12vdc -> 24vdc booster ->24vdc VSD -> 24vdc Motor?

Discussion in 'The Projects Forum' started by fluxcapacitor, Sep 12, 2011.

  1. fluxcapacitor

    Thread Starter New Member

    Sep 12, 2011
    3
    0
    Hello, My question is, can I connect :
    • 12v battery to:
    • 12v-> 24v 150w step up converter/booster to:
    • 24v dc motor speed controller to drive:
    • Permanent mag 150w 12/24v DC motor?
    My current data is 9Amp DC @ 12vdc no load, up to 16A full load

    What will be my input current if I use the booster? + 10%? , will the output current @ 24vDC be less @ 150w eg 6.25A?

    The booster & DC motor drive are on ebay, from China any feedback?

    What would be your main concern /s with the above application?

    The main purpose of this is only to increase the output speed of the motor.

    Any help would be well appreciated.
    Thankyou
     
  2. fluxcapacitor

    Thread Starter New Member

    Sep 12, 2011
    3
    0
  3. SgtWookie

    Expert

    Jul 17, 2007
    22,182
    1,728
    The DC-DC converter you're considering won't be able to handle the current requirement when the motor is under load even at 12v; 12v*16A = 192 Watts.

    You'd probably need a 800W or greater supply.
     
  4. fluxcapacitor

    Thread Starter New Member

    Sep 12, 2011
    3
    0
    Thankyou SgtWookie,

    So our main concern would be the capacity of the DC-DC converter.

    I understand that bigger is better for may reasons but my application does not need to be continuously rated.

    It will only run for about 20-30 sec @ no load (only g/box) with 24v supply. I can use relays to change direction and connect 12v direct from the battery to run the motor under load. (in the other direction)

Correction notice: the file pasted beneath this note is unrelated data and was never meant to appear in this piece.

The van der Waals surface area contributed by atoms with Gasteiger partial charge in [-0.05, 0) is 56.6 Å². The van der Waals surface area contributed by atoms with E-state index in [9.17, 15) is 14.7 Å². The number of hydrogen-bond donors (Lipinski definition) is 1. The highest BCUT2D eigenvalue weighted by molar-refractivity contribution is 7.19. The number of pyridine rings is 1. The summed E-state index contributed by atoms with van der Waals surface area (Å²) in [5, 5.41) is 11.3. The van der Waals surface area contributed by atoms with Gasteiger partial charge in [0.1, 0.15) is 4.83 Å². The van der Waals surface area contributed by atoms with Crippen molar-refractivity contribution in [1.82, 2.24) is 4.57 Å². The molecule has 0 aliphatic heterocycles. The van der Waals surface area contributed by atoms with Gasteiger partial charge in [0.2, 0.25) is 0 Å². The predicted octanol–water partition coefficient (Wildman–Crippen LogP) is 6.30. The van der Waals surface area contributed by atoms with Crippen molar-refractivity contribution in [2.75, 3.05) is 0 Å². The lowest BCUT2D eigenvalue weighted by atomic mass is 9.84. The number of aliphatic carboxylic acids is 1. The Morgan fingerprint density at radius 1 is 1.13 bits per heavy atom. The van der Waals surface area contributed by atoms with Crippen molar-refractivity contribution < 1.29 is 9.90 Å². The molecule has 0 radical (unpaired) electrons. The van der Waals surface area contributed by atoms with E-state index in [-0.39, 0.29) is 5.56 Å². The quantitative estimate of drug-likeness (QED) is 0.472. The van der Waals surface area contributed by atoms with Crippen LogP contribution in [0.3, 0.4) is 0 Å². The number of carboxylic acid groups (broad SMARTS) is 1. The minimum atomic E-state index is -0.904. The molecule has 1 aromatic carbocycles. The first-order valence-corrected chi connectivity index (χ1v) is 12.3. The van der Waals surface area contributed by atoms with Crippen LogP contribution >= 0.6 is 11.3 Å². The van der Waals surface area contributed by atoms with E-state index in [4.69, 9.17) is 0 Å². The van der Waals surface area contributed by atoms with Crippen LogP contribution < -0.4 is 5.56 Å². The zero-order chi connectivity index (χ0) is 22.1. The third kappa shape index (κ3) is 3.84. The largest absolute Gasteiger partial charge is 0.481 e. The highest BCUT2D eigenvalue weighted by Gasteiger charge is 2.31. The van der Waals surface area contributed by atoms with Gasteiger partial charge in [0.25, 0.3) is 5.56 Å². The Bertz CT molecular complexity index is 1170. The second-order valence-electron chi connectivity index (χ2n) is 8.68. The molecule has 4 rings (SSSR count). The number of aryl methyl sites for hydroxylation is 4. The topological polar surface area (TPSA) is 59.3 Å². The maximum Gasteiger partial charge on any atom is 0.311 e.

Im trying to speed up the loose return of a rope/sling on a conveyer.

    Would a 360W cope? or burn in 10sec?

    DC/DC Converter Regulator 12V Step Up to 24V – 15A 360W
     
  5. SgtWookie

    Expert

    Jul 17, 2007
    22,182
    1,728
    When you first apply power to the motor, it will draw as much current as if the rotor were locked for a few moments. As the rotor gains RPMs, the load current will decrease. However, I have no way of knowing how that supply will react with such an overload. It may completely shut down, or it might "crowbar" the output until the load decreases, or do something else. The advertisement claims that it's protected against overload/over current and that it will recover automatically, but doesn't say what actually happens to the output when it's overloaded.
     
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